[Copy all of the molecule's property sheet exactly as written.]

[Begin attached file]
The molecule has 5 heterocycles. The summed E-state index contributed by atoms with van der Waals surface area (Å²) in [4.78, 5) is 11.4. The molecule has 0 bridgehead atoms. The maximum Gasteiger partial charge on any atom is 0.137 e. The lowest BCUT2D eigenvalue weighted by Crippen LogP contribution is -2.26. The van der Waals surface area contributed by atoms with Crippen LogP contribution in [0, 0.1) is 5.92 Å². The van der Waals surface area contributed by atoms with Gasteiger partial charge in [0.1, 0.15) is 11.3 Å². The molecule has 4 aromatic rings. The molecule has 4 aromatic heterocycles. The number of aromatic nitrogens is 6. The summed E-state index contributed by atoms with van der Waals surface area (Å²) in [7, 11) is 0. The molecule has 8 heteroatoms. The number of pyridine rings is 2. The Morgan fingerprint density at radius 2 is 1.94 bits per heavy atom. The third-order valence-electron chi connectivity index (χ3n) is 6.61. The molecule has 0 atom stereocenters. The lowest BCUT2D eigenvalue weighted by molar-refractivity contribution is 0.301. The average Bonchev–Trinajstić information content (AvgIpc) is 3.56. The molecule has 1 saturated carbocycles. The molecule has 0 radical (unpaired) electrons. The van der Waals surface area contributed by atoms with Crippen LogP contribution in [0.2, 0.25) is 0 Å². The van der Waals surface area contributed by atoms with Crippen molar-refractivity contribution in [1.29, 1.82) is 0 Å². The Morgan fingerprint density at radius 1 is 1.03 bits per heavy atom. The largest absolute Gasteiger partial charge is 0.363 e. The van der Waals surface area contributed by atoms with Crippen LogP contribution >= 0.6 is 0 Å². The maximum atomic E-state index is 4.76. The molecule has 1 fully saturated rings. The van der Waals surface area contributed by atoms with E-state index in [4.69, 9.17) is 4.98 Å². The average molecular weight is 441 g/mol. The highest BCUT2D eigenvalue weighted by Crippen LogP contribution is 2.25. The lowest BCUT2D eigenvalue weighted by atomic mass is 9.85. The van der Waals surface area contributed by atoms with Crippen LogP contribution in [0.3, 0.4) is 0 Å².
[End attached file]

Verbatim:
The molecule has 5 heterocycles. The summed E-state index contributed by atoms with van der Waals surface area (Å²) in [4.78, 5) is 11.4. The molecule has 0 bridgehead atoms. The maximum Gasteiger partial charge on any atom is 0.137 e. The lowest BCUT2D eigenvalue weighted by Crippen LogP contribution is -2.26. The van der Waals surface area contributed by atoms with Crippen LogP contribution in [0, 0.1) is 5.92 Å². The van der Waals surface area contributed by atoms with Gasteiger partial charge in [0.1, 0.15) is 11.3 Å². The molecule has 4 aromatic rings. The molecule has 4 aromatic heterocycles. The number of aromatic nitrogens is 6. The summed E-state index contributed by atoms with van der Waals surface area (Å²) in [7, 11) is 0. The molecule has 8 heteroatoms. The number of pyridine rings is 2. The Morgan fingerprint density at radius 2 is 1.94 bits per heavy atom. The third-order valence-electron chi connectivity index (χ3n) is 6.61. The molecule has 0 atom stereocenters. The lowest BCUT2D eigenvalue weighted by molar-refractivity contribution is 0.301. The average Bonchev–Trinajstić information content (AvgIpc) is 3.56. The molecule has 1 saturated carbocycles. The molecule has 0 radical (unpaired) electrons. The van der Waals surface area contributed by atoms with Crippen LogP contribution in [0.2, 0.25) is 0 Å². The van der Waals surface area contributed by atoms with Crippen molar-refractivity contribution in [1.29, 1.82) is 0 Å². The Morgan fingerprint density at radius 1 is 1.03 bits per heavy atom. The largest absolute Gasteiger partial charge is 0.363 e. The van der Waals surface area contributed by atoms with Crippen LogP contribution >= 0.6 is 0 Å². The maximum atomic E-state index is 4.76. The molecule has 1 fully saturated rings. The van der Waals surface area contributed by atoms with E-state index in [4.69, 9.17) is 4.98 Å². The average molecular weight is 441 g/mol. The highest BCUT2D eigenvalue weighted by Crippen LogP contribution is 2.25. The lowest BCUT2D eigenvalue weighted by atomic mass is 9.85. The van der Waals surface area contributed by atoms with Crippen LogP contribution in [0.3, 0.4) is 0 Å².